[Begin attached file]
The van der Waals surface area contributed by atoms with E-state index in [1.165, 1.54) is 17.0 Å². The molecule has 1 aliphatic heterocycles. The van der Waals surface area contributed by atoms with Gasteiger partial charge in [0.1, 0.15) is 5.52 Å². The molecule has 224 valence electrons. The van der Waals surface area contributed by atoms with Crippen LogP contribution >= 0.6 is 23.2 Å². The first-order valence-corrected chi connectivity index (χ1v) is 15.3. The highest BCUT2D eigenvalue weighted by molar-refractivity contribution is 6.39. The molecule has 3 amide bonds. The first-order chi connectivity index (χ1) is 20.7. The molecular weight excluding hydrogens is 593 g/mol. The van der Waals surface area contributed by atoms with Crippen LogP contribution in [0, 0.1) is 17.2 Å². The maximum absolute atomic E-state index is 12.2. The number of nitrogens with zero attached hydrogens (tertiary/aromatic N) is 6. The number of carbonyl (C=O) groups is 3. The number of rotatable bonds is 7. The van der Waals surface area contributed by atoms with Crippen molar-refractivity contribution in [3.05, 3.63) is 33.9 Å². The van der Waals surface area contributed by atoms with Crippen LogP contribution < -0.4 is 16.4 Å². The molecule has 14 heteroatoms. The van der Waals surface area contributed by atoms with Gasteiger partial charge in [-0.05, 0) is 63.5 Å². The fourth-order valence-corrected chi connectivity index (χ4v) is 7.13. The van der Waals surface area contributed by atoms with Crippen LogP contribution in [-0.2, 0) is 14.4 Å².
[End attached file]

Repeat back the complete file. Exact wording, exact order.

The van der Waals surface area contributed by atoms with E-state index in [1.165, 1.54) is 17.0 Å². The molecule has 1 aliphatic heterocycles. The van der Waals surface area contributed by atoms with Gasteiger partial charge in [0.1, 0.15) is 5.52 Å². The molecule has 224 valence electrons. The van der Waals surface area contributed by atoms with Crippen LogP contribution >= 0.6 is 23.2 Å². The first-order valence-corrected chi connectivity index (χ1v) is 15.3. The highest BCUT2D eigenvalue weighted by molar-refractivity contribution is 6.39. The molecule has 3 amide bonds. The first-order chi connectivity index (χ1) is 20.7. The molecular weight excluding hydrogens is 593 g/mol. The van der Waals surface area contributed by atoms with Crippen LogP contribution in [0, 0.1) is 17.2 Å². The maximum absolute atomic E-state index is 12.2. The number of nitrogens with zero attached hydrogens (tertiary/aromatic N) is 6. The number of carbonyl (C=O) groups is 3. The number of rotatable bonds is 7. The van der Waals surface area contributed by atoms with Crippen molar-refractivity contribution in [3.05, 3.63) is 33.9 Å². The van der Waals surface area contributed by atoms with Crippen LogP contribution < -0.4 is 16.4 Å². The molecule has 14 heteroatoms. The van der Waals surface area contributed by atoms with Gasteiger partial charge in [-0.05, 0) is 63.5 Å². The fourth-order valence-corrected chi connectivity index (χ4v) is 7.13. The van der Waals surface area contributed by atoms with Crippen LogP contribution in [-0.2, 0) is 14.4 Å².